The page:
Meet Ghana’s coaching talent set to become new Black Stars assistant coach Ibrahim Tanko will soon be named assistant coach of the Black Stars of Ghana
He only got three games, all as a late substitute, barely seeing substantial minutes.
But Ibrahim Tanko will always thank his lucky stars for those appearances, every second that constituted them – for it gave him perhaps the biggest honour of a playing career that was largely underwhelming.
It was during the 1996/97 UEFA Champions League season. German club Borussia Dortmund, under the guidance of legendary coach Ottmar Hitzfeld, staged a spirited run that saw them win the world’s most prestigious club competition for the first time in their history.
This meant that their 20-year-old Ghanaian striker Ibrahim Tanko had found himself with an enviable winners medal, thanks to those three games.
Today, that medal remains one of the heaviest details on the C.V of Tanko, who according to sources will soon be named the assistant coach of Ghana’s national team, the Black Stars.
Sources tell Pulse.com.gh that Tanko met returnee Ghana coach Kwesi Appiah in Accra on Wednesday to discuss how the pair would work together.
It is set to be a return home for a man who left Ghana in 1994 as a teenager in search of glory and fame.
Ibrahim Tanko was born in Kumasi on July 27, 1977.
His career began at Kumasi-based King Faisal in Ghana, owned by the controversial administrator Alhaji Karim Grunzah.
He later became one of the illustrious products of Faisal – another being being UEFA-Champions League-winning Samuel Osei Kuffour of Bayern Munich fame – when he landed an early career transfer to Europe in 1994.
As a baby-faced 17-year-old, he arrived in Germany, signing for Dortmund. He made his debut on September 24 of that year, making him the third youngest player to play for the Black and Yellows after Nuri Sahin (August 2005, aged 16) and Lars Ricken (March 1994, aged 17).
However, he would fail to live up to his promise. A combination of chronic injuries – causing and lack of form and consistency – as well as a drug scandal in between (he once tested positive for cannabis) saw him struggle to get games.
In fact, following seven long years, BVB had to release him in 2001 after he had made just three appearances in his last three seasons, spending most of his time with the club’s B-team.
Efforts to revive his career at Freiburg – where he signed in 2001 – proved futile. Despite seeing an over a hundred percent increase in number of appearances in comparison to his time at Dortmund, he found the net just five times and retired in 2007 aged 30, amid injuries.
But a subsequent career in coaching would see him make strides to make up for his lack of lack as a player.
His managerial career began at Freiburg, soon after hanging his boots, where he started out coaching the club’s youth team as well assisting the reserves.
Freiburg coach Volke Finke, under whom Tanko had played for six years, saw some talent in the young Ghanaian, and when the veteran German trainer got a job offer from the Japanese League’s Urawa Red Diamonds in 2009, he took Tanko along to go assist him.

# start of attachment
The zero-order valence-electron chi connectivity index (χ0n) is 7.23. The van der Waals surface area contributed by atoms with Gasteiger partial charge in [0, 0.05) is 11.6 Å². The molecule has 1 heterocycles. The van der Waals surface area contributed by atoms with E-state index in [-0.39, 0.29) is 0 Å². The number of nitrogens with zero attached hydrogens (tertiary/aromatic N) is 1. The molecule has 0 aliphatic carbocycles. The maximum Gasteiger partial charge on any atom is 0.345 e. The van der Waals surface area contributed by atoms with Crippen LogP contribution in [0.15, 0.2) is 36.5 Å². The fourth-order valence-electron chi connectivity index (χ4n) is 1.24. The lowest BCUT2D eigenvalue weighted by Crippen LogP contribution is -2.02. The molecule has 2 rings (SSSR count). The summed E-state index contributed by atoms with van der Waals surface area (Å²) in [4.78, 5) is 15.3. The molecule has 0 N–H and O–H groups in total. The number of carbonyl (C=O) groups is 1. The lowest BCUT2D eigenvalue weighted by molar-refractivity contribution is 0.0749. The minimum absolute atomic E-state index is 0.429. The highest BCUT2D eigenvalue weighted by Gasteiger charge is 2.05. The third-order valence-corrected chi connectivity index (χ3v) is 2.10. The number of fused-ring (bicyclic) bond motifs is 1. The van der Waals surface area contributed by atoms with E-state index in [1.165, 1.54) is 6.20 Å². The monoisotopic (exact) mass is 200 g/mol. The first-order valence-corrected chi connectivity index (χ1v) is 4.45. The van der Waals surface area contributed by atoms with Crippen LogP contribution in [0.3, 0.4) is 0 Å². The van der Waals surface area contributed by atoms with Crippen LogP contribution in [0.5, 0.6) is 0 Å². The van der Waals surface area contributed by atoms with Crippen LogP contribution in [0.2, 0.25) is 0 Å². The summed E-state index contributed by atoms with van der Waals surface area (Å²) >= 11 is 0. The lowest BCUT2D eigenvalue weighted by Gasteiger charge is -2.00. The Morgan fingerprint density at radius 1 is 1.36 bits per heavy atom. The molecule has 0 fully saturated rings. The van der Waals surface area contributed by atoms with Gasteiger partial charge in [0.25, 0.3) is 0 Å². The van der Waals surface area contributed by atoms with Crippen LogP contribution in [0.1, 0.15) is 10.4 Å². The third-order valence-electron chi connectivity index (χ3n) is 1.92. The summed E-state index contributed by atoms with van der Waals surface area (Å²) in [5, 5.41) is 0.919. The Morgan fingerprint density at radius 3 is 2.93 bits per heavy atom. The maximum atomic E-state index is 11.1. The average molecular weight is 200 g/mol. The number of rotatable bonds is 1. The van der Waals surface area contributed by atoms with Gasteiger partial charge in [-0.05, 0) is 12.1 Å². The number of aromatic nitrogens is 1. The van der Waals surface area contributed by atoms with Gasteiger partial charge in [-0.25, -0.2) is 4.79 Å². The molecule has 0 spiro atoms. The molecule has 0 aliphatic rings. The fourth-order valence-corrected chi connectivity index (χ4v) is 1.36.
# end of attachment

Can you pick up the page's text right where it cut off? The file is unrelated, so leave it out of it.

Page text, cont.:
Finke, who coached Freiburg for 16 years, was actually the one who personally scouted and offered Tanko a way out of Dortmund during his difficult last few years at North Rhine-Westphalia. “He decided to come and buy me from Dortmund and we had a lot of discussions from which I saw him as an honest man,” Tanko told Ghanasoccernet in 2014. “I think we love each other because during my playing days he was like a father to me and he likes my character and all that.”
The bromance between Finke and Tanko – master and apprentice, father and son – would continue blossom, with the pair moving together to FC Koln a year later, where Finke started out as Director of Football before assuming the coaching job on an interim basis, using Tanko as his assistant. This made the Ghanaian the first black coach in the Bundesliga, just over 50 years after his compatriot, the great Charles Kumi ‘C.K’ Gyamfi, became the first black player to play professionally in Germany.
And, when Finke successfully landed a role to coach five-time African champions Cameroon in 2013, he stuck with Tanko, naming him as his deputy once again. The pair managed Cameroon at the 2014 World Cup, with Tanko continuing to amass valuable experience and education.
Now, Tanko – who has been continuing his coaching education on the low following the sacking of Finke in October 2015 – will be coming into a job that takes him a step closer to a dream. “If there is any vacancy and I am also free, then why not?” he said of a coaching role with his motherland. “I am a Ghanaian and I would love to coach my country.”
And he is no stranger to the national team: He featured nine times for the Black Stars during his playing career. He also served as a chief scout for the team during the 2012 Africa Cup of Nations in Gabon and Equatorial Guinea.
Tanko has spoken of his belief that the years understudying Finke – which he likens to the relationship between German coaches Jurgen Klinsmann and Joachim Lowe – would be defining to his potential success as a coach. “When Klinsmann left, Low took over (the German national team) and we all saw his success. The only thing is that I have to learn a lot from him (Finke) because he is one of the best coaches in the world,” he opined.
Tanko, who will turn 40 in July, will hope his imminent job would be the last of his stints acting as an apprentice: the penultimate step towards finally becoming a master, a man of his own at the top of the chain, in the near future.